In IPR2014-00954, the Patent Trial and Appeals Board ("PTAB") (A.P.J.s Petravick, Deshpande, and Clements) issued a decision regarding the proper identification of lead and backup counsel listed in the powers of attorneys in cases involving multiple parties constituting a single Petitioner. The Board explained:
According to 37 C.F.R. § 42.2, "Petitioner" means "the party filing a petition requesting that a trial be instituted." In circumstances not involving a motion for joinder or consolidation of separate proceedings, for each "petition" there is but a single party filing the petition, no matter how many companies are listed as petitioner or petitioners and how many companies are identified as real parties-in-interest. Thus, before the Board, the separate companies constitute and stand in the shoes of a single "Petitioner." Because the eleven companies constitute, collectively, a single party, they must speak with a single voice, both in writing and oral representation.
The Board then went on to address the fact that while the petition properly identified lead and backup counsel, the powers of attorney filed by the various real parties in interest were not consistent with that identification. In one instance, one party excluded certain identified lead and backup counsel while certain other powers of attorney filed by the other real parties in interest excluded other certain identified backup counsel. As a result the Board ordered the Petitioner to file updated powers of attorney consistent with the designation of lead and backup counsel set forth in the Petition.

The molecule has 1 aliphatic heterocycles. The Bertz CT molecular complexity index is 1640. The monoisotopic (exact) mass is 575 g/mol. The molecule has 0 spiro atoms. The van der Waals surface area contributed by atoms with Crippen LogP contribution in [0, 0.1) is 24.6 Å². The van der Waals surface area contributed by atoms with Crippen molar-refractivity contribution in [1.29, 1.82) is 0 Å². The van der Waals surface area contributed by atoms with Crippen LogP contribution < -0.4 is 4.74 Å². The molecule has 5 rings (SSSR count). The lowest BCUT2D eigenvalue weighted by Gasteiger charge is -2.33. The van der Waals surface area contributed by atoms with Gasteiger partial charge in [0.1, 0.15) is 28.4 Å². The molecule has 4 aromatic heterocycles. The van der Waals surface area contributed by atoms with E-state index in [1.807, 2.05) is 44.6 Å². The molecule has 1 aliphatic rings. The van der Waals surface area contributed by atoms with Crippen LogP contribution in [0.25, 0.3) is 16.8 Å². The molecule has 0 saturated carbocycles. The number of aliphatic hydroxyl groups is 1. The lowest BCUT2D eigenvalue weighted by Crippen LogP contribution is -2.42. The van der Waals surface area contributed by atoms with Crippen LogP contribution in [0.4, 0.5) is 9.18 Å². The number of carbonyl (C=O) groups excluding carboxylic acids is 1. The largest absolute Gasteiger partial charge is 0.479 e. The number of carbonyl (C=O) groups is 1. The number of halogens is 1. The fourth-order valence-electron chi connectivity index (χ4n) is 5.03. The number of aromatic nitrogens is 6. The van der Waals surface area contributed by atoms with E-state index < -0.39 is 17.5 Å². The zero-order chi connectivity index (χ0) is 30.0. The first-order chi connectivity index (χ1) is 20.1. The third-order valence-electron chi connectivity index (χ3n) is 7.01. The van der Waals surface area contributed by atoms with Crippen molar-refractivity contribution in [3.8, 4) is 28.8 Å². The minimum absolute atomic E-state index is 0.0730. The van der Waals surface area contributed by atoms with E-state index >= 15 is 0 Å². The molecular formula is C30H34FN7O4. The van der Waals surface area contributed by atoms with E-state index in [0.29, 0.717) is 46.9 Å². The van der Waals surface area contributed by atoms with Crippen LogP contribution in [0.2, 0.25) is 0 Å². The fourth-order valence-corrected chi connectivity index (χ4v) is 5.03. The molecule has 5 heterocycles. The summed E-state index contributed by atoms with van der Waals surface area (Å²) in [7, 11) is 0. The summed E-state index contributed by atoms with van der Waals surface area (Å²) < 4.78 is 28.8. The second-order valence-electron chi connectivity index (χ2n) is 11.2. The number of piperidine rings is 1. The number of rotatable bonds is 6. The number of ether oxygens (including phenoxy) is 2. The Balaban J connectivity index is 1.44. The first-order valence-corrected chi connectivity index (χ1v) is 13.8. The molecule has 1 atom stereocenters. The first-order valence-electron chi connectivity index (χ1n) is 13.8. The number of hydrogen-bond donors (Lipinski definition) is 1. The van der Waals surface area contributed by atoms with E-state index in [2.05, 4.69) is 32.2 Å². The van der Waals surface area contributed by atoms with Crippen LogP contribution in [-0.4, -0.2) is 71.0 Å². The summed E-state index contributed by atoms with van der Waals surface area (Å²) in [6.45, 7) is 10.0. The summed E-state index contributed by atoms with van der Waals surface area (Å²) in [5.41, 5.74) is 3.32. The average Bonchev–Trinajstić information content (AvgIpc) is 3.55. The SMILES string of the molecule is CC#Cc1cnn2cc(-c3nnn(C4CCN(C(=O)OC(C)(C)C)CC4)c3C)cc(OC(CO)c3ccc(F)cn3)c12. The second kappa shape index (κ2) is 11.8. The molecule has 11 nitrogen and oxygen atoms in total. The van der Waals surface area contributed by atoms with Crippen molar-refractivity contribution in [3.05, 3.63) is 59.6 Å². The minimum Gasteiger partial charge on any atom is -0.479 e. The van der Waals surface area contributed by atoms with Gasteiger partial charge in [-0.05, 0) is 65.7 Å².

This decision addresses a procedural issue regarding inter partes review before the PTAB, but one that could have important implications. Companies agreeing to jointly file a petition for inter partes review must be mindful that, except in cases involving joinder or consolidation of separate proceedings, the Board will not allow each company listed as Petitioner or a real party in interest to be separately heard. Instead, the Board requires that the "Petitioner" speak with "a single voice" regardless of the number of real parties in interest. Thus, companies considering forming or joining a group to file an IPR should consider that one consequence of filing a petition as one of several real parties in interest is that they will not have the opportunity to be separately heard. 505 Games, Inc. et al. v. Babbage Holdings, Inc., Case IPR2014-00954 (Clements) (August 22, 2014), Paper 17.